Tascenso ODT (fingolimod) is an orally disintegrating tablet that’s taken once daily. The drug is a bioequivalent to Gilenya.
Tecfidera (dimethyl fumarate) is a twice-daily oral capsule that lowers central nervous system inflammation and the ability of immune cells to get into the CNS. A generic version of Tecfidera is available in the United States.
Vumerity (diroximel fumarate) is an oral capsule that’s taken twice daily and that works similarly to Tecfidera, but is believed to cause fewer gastrointestinal side effects than Tecfidera.
Zeposia (ozanimod) is an oral capsule, taken once daily. Zeposia is one of a class of drugs known as S1P receptor modulators, which sequester cells within lymph nodes, thereby preventing them from entering the central nervous system and causing inflammation. Ozanimod belongs to the same class of drugs as fingolimod (Gilenya), and while there are no data available regarding the use of ozanimod during pregnancy, it is assumed it may have the same effects as fingolimod.
Briumvi (ublituximab) is a monoclonal antibody designed to target B cells — a type of white blood cell — and reduce their numbers. It’s given as a one-hour IV infusion every six months, following the first dose.
Novantrone (mitoxantrone) is an immunosuppressant drug administered by IV infusion. It requires regular cardiac monitoring, and there is a total maximum amount an individual can receive over their lifetime. Novantrone is not approved to treat clinically isolated syndrome.
Ocrevus (ocrelizumab) is an IV infusion that works by targeting CD20-positive B lymphocytes and destroying them. It’s the only drug approved by the FDA for treating PPMS in addition to relapsing forms of MS.
Tysabri (natalizumab) is an IV infusion that works by binding to white blood cells and interfering with their movement from the bloodstream into the CNS.
Second-Line Therapy for Relapsing MS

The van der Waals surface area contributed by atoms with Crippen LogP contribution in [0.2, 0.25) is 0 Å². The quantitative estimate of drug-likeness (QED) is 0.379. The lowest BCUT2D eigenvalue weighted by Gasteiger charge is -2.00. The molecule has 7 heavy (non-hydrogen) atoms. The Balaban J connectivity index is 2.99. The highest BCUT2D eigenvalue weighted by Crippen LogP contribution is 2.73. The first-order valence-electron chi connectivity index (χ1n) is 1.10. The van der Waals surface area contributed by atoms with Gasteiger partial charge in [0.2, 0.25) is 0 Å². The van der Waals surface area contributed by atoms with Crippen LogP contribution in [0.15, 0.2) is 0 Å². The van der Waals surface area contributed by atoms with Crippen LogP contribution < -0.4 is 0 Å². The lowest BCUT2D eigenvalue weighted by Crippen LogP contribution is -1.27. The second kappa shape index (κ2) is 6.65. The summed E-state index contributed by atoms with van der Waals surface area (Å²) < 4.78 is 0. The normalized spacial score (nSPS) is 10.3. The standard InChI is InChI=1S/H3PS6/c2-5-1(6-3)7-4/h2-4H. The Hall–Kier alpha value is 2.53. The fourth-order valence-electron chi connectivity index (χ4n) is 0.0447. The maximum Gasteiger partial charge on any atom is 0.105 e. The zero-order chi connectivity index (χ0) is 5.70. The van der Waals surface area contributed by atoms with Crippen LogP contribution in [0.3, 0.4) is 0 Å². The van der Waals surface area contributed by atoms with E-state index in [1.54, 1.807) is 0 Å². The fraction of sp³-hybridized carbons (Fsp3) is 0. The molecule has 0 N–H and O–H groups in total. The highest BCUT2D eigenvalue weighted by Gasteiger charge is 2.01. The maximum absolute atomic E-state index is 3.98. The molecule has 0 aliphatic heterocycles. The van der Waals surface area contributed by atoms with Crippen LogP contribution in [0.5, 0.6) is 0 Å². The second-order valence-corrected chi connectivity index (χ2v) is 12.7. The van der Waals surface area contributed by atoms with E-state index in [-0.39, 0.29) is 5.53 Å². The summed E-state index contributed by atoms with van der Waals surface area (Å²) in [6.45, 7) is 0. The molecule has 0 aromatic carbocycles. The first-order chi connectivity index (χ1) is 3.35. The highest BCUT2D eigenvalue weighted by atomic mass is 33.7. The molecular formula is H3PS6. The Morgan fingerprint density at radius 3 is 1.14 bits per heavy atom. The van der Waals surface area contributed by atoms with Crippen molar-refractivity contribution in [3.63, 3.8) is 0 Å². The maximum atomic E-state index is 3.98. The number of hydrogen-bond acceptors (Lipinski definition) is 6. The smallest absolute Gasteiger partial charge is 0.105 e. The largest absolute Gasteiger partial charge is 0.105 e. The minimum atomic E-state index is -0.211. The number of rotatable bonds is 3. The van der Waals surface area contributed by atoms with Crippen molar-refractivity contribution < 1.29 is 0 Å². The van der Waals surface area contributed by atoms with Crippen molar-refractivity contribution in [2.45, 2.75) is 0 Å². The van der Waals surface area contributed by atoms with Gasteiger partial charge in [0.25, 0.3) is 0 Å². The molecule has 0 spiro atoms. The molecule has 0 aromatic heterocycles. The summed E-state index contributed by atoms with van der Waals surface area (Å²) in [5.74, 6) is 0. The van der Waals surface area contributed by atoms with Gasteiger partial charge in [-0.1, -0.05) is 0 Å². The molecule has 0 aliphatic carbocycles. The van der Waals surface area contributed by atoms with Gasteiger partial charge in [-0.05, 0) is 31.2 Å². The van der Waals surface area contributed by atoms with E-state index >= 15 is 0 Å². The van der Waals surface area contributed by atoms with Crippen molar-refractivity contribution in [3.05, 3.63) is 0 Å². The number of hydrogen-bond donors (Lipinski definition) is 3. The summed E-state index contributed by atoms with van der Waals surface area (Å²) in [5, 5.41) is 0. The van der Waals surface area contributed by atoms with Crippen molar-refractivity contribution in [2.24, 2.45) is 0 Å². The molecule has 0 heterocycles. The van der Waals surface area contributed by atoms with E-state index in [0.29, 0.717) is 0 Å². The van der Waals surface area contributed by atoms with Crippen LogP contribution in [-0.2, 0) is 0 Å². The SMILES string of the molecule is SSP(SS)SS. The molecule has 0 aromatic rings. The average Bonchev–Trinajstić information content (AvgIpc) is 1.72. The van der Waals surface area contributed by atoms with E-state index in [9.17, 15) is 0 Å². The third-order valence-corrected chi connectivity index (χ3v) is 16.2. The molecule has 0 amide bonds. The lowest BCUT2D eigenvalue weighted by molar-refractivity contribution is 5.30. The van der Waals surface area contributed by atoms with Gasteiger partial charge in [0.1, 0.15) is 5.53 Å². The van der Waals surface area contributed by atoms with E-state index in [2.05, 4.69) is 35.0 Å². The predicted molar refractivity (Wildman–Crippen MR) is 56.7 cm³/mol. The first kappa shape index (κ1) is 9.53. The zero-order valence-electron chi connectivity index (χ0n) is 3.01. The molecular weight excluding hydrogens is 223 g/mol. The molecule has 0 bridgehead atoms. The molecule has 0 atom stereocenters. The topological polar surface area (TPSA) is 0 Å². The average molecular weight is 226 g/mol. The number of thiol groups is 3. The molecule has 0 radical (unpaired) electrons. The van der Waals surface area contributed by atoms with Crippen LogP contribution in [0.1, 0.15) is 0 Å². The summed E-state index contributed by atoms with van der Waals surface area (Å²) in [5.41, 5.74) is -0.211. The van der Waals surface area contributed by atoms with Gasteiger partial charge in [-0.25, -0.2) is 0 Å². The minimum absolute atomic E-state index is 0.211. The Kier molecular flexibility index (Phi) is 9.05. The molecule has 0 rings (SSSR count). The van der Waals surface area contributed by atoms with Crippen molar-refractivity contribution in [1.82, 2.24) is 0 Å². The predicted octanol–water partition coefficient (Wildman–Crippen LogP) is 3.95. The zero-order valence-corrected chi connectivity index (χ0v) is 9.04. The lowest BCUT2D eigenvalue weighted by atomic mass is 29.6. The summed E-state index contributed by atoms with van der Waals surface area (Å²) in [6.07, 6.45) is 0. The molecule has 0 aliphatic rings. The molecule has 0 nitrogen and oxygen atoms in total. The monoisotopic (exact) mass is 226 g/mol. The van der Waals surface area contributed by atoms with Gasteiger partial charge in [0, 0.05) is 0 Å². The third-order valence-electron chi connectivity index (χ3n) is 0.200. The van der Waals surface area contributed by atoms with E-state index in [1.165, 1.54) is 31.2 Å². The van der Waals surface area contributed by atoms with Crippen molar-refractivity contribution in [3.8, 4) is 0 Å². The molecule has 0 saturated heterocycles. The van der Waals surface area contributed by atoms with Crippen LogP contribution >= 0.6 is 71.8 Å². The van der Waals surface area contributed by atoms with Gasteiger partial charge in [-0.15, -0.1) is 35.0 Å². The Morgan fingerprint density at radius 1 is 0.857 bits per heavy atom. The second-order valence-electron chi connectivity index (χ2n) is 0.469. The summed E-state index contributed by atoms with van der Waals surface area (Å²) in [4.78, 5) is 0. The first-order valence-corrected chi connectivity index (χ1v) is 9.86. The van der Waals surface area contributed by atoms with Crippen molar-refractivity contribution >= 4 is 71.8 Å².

The FDA has also approved the IV drug Lemtrada (alemtuzumab) for adults who have either relapsing-remitting MS or active secondary progressive MS and who haven’t responded well to two or more types of disease-modifying medication.
Alemtuzumab works by rapidly depleting the body’s supply of immune (T and B) cells, which temporarily stops the immune-system effects on your CNS and allows your body to create new cells, which might not attack myelin sheaths.
The FDA recommends using it only as a second-line therapy (after other drugs have failed) because it increases the risk of complications, including severe infections, development of new autoimmune diseases, and other potentially dangerous conditions.
Women taking alemtuzumab should wait four months following treatment to try to conceive. The drug should not be administered during pregnancy, and women are cautioned against breastfeeding during treatment with alemtuzumab.
Off-Label RRMS Treatment
The monoclonal antibody Rituxan (rituximab), which is considered a high-efficacy MS treatment, is not approved to treat MS in the United States but is sometimes prescribed off-label to treat relapsing-remitting MS. It is administered intravenously in a healthcare setting.
Rituxan works similarly to Ocrevus, targeting CD20-positive B lymphocytes and destroying them.